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Re: The Trail of Jacob Waltz’s Gold Ore

Post by Cubfan64 »

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Re: The Trail of Jacob Waltz’s Gold Ore

Post by novice »

Guys,

I couldn't find the example of the spiral groove that Paul's page referenced. That might reinforce the date of Brownie's stickpin.

You guys did such a bang up job, How about sharing some links for inlay matchboxes.

I'm always amazed at what those fellows can tell you about jewelry on the Antique Road Show.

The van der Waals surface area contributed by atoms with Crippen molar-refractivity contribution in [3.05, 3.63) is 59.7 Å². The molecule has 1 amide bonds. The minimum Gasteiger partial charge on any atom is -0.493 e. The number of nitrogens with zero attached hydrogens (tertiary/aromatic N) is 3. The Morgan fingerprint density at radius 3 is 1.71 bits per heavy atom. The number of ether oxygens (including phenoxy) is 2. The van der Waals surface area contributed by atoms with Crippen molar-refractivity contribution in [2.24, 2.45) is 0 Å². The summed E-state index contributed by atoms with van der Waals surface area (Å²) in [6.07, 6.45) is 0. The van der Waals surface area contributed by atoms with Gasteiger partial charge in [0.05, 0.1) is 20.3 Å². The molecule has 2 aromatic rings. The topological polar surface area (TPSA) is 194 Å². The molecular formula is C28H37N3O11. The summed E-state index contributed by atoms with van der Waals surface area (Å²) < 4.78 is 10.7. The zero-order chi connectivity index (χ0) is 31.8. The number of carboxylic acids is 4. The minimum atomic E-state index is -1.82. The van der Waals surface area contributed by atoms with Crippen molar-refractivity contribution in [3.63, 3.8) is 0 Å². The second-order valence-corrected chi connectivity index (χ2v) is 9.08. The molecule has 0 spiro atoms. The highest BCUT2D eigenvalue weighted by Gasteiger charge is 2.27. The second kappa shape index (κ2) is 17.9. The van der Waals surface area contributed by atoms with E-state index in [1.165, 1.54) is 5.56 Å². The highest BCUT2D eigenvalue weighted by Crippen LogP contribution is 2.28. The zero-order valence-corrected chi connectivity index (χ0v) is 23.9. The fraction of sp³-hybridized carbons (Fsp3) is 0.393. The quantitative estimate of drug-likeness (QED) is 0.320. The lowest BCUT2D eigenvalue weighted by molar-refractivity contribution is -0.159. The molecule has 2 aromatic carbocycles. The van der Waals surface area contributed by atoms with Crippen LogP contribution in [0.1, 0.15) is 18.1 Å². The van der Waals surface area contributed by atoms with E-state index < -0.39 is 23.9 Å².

Garry
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Re: The Trail of Jacob Waltz’s Gold Ore

Post by Cubfan64 »

I noticed that too about the stickpin photo not being in the that link. Looked a little for it but never located it.

I'll see what I can find on inlay matchboxes :)
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Re: The Trail of Jacob Waltz’s Gold Ore

Post by pippinwhitepaws »

ok..the sprial..or thread on some stick pins was a later invention i believe...

the one i showed...has points on both ends.
one to hold the tie, one to hold the pin in place.
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Re: The Trail of Jacob Waltz’s Gold Ore

Post by djui5 »

Gregory E. Davis wrote:I would have to check with the person who gave that gold to Bob before I could reveal it source or other historic information pertaining to it and its ties to the Dutchman.

Greg,